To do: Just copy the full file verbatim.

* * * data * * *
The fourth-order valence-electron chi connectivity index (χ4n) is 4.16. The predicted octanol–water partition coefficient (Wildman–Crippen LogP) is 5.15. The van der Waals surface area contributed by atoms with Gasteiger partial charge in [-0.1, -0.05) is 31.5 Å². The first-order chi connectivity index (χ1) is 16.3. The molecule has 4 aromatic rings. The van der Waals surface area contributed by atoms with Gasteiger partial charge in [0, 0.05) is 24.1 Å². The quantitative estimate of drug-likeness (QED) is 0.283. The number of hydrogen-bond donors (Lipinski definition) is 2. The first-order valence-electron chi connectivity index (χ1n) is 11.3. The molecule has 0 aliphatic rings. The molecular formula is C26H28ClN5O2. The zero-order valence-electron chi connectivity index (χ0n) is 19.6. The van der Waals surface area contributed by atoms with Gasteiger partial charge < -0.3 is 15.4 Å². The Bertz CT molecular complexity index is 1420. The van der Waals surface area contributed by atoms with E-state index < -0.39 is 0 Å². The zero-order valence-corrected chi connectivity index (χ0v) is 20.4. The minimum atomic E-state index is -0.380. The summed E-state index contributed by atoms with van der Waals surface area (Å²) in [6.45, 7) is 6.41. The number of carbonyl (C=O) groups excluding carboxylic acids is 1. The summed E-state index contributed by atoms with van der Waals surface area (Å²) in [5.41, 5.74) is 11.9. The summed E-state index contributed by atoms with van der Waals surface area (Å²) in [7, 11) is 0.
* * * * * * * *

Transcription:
The fourth-order valence-electron chi connectivity index (χ4n) is 4.16. The predicted octanol–water partition coefficient (Wildman–Crippen LogP) is 5.15. The van der Waals surface area contributed by atoms with Gasteiger partial charge in [-0.1, -0.05) is 31.5 Å². The first-order chi connectivity index (χ1) is 16.3. The molecule has 4 aromatic rings. The van der Waals surface area contributed by atoms with Gasteiger partial charge in [0, 0.05) is 24.1 Å². The quantitative estimate of drug-likeness (QED) is 0.283. The number of hydrogen-bond donors (Lipinski definition) is 2. The first-order valence-electron chi connectivity index (χ1n) is 11.3. The molecule has 0 aliphatic rings. The molecular formula is C26H28ClN5O2. The zero-order valence-electron chi connectivity index (χ0n) is 19.6. The van der Waals surface area contributed by atoms with Gasteiger partial charge < -0.3 is 15.4 Å². The Bertz CT molecular complexity index is 1420. The van der Waals surface area contributed by atoms with E-state index < -0.39 is 0 Å². The zero-order valence-corrected chi connectivity index (χ0v) is 20.4. The minimum atomic E-state index is -0.380. The summed E-state index contributed by atoms with van der Waals surface area (Å²) in [6.45, 7) is 6.41. The number of carbonyl (C=O) groups excluding carboxylic acids is 1. The summed E-state index contributed by atoms with van der Waals surface area (Å²) in [5.41, 5.74) is 11.9. The summed E-state index contributed by atoms with van der Waals surface area (Å²) in [7, 11) is 0.